Russian aluminum giant UC Rusal will try to raise as much as $2.6 billion by selling shares listed in Hong Kong in late January to reduce its mountain of debt, the company said Friday.
But the initial public offering will come with a host of restrictions on who can buy the shares and how they're traded, reflecting the concerns of regulators about Rusal's $14.9 billion debt load.
The Hong Kong Stock Exchange warned potential buyers in Rusal's IPO prospectus published Thursday that investment in the shares "involves significant risk" and that "investors may lose part or all of the value of their investment."
Moscow-based Rusal _ run by tycoon Oleg Deripaska _ is seeking to sell more than 1.6 billion shares at a price between 12.50 Hong Kong dollars ($1.61) and HK$9.10, according to the filing with Hong Kong's stock exchange, with the potential proceeds ranging from $1.9 billion to $2.6 billion.
The company said it plans to use all proceeds to "reduce outstanding debt and to satisfy other obligations to its creditors."
The IPO has attracted controversy, with critics accusing regulators of undermining Hong Kong's credibility as an international financial center by allowing a company so heavily in debt to list. The city's stock exchange initially declined to approve the listing before reversing course.
Regulators seemed to strike a middle ground by limiting the IPO's buyers to "professional investors" or those willing to purchase at least HK$1 million ($129,000) in shares. To start, shares will only be traded in blocks worth nearly $26,000.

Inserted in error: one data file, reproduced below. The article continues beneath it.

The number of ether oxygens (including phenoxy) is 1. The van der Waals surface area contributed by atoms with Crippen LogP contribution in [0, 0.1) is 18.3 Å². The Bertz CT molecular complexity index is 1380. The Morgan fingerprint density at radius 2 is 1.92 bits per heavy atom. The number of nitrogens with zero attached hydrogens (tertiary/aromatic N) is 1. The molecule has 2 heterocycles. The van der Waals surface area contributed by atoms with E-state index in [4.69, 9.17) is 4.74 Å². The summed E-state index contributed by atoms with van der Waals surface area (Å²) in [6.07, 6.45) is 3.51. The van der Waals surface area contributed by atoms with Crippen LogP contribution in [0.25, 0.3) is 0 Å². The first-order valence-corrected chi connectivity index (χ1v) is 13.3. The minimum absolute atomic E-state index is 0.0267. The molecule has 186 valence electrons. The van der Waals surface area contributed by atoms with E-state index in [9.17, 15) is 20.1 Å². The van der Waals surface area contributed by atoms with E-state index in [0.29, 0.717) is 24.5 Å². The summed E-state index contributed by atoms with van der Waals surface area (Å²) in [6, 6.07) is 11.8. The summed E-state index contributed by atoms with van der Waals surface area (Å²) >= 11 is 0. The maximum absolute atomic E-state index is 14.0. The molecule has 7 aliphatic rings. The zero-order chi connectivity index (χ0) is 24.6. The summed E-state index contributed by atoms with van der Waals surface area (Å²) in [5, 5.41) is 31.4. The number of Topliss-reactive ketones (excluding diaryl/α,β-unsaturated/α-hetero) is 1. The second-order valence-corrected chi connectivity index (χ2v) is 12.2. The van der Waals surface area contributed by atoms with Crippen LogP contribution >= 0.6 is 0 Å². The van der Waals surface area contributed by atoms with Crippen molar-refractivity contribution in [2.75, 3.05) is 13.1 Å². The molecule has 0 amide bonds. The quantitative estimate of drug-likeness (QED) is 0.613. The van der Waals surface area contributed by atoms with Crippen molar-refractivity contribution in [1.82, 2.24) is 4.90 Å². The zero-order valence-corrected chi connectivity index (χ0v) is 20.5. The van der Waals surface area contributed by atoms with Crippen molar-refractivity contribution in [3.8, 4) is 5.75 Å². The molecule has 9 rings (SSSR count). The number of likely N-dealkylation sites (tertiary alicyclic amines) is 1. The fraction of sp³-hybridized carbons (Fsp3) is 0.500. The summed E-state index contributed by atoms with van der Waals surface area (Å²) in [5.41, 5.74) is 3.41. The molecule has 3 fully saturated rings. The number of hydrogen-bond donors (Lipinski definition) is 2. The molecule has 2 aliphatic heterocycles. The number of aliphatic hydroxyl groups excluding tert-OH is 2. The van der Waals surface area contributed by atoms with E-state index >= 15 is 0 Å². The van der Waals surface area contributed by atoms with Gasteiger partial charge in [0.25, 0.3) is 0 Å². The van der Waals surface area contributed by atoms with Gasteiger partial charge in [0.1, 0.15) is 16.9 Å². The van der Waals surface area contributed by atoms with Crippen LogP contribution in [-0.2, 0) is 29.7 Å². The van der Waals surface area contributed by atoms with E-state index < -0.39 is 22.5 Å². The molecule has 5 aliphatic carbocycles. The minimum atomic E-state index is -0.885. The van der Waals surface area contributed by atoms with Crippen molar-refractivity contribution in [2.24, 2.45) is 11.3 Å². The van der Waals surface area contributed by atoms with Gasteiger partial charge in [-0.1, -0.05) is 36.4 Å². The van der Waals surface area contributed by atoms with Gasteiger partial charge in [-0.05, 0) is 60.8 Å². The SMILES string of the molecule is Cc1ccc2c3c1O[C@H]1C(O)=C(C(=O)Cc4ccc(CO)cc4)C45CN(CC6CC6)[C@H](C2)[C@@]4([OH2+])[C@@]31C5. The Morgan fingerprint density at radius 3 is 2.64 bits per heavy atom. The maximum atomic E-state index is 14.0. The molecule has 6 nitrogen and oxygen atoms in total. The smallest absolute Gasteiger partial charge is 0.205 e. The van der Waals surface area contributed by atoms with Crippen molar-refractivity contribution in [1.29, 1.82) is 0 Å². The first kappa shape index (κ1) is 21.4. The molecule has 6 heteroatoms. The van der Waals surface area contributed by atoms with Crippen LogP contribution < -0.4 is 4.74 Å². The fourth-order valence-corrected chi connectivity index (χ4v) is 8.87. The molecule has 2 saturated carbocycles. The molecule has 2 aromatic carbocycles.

The Hong Kong Stock Exchange said in the filing that Rusal does not meet the profit test to qualify for listing, but was allowed to float "on the basis of a large market capitalization, revenue of more than HK$500 million and positive cash flows" from its operations.
Earlier this year, Rusal announced a landmark deal to restructure its debt as it sought to go public in Hong Kong by the end of the year.
Under the terms of Rusal's restructuring deal, the company is not permitted to pay dividends unless its ratio of total net debt to earnings before interest, taxes, depreciation and amortization is 3 to 1 or less. As of June 30, the ratio stood at 47 to 1.
The company said in the filing that it does not expect "to be in a position to declare dividends" any time before 2013. Rusal recorded a $15.7 billion profit in 2008 and $3.8 billion for the six months ended June 30, according to the filing.
Deripaska, once Russia's richest man, is estimated by Forbes magazine to have lost some $24 billion of his fortune during the financial crisis.
Rusal's pricing will take place on Jan. 22 and it will be listed on Jan. 27.
Associated Press writer Nataliya Vasilyeva in Moscow contributed to this report.